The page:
Scandinavian design is a movement that emerged in the 1950s in countries such as Denmark, Norway, Sweden and Finland. Today, their design ideas of simplicity, minimalism and functionality are an inspiration to every design discipline all over the world. I would just have to look at my IKEA coffee table in my own home to see how well Scandinavian designs have been embraced.
During my travels to Denmark and Sweden, it was the quiet little town of Malmö, Sweden that created the most design buzz for me. There, I visited two art galleries which I found refreshing in their use of space. They are clean, open and functional – simply great examples of Scandinavian design. It is also apparent that the Swedish have well incorporated the practice of sustainable living into their everyday lives as this comes through in their use of gallery space and products designed.
Form/Design Centre was the first gallery I visited in Lilla Torg, Malmö. Conveniently tucked away up a flight of steps in Hedmanska Gården, this working gallery holds temporary exhibitions of Swedish designers. At the time, the space showcased Design S, a biennial national design award for the best examples of new Swedish design during the past two years. It was inspiring to learn about the winning designs that were judged based on business value, function, sustainability and visual appeal. Designs such as the Hövding, an invisible bike helmet were on display.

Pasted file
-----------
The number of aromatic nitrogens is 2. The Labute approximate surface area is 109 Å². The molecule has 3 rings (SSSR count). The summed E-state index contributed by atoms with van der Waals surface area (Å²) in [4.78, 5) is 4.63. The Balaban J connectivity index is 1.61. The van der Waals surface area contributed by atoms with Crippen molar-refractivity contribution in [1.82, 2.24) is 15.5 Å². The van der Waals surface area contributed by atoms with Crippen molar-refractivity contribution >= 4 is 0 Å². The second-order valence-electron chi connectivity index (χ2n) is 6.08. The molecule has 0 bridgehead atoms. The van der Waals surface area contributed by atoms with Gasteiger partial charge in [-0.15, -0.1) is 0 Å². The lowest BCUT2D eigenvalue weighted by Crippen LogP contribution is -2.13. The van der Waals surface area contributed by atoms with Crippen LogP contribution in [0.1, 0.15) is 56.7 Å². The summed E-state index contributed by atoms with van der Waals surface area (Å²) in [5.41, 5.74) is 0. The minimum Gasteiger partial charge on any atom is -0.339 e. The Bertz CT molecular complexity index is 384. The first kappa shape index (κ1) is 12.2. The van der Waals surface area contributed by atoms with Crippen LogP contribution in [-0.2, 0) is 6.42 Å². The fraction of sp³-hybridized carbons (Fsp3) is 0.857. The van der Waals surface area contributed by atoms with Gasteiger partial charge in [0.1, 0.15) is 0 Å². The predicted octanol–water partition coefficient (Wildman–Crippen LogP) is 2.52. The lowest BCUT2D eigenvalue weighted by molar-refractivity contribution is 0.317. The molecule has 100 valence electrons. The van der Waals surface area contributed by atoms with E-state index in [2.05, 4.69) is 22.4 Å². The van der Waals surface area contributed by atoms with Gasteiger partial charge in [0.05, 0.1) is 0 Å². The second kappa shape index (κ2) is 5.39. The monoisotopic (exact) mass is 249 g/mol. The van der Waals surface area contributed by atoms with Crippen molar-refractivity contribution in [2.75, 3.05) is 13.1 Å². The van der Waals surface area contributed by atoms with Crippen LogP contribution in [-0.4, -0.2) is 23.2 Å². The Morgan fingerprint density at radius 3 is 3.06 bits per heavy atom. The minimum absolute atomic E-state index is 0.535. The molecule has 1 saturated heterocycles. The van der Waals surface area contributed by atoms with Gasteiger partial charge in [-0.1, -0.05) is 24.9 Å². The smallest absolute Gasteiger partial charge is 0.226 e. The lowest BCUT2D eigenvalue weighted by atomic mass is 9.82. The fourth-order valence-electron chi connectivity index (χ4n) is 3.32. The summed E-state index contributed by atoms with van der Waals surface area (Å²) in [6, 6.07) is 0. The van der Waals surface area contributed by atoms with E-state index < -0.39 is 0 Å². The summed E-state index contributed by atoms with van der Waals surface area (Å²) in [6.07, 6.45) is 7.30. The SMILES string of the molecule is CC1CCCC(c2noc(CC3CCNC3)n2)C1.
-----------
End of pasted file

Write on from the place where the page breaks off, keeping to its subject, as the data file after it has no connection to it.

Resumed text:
The second gallery, Malmö Art Museum (Malmö Konstmuseum) is located in an unexpected place – Sweden’s oldest renaissance castle, Malmöhus. Here is where the largest collection of Nordic art in the country as well as some Russian art can be found. However, what appealed to me most was the clever use of space as intricate illustrations of landscapes, wildlife and people are framed on thin wooden strips and suspended. This created an open feel to the space, where its stripped bare of non-essentials and the work of art is its feature.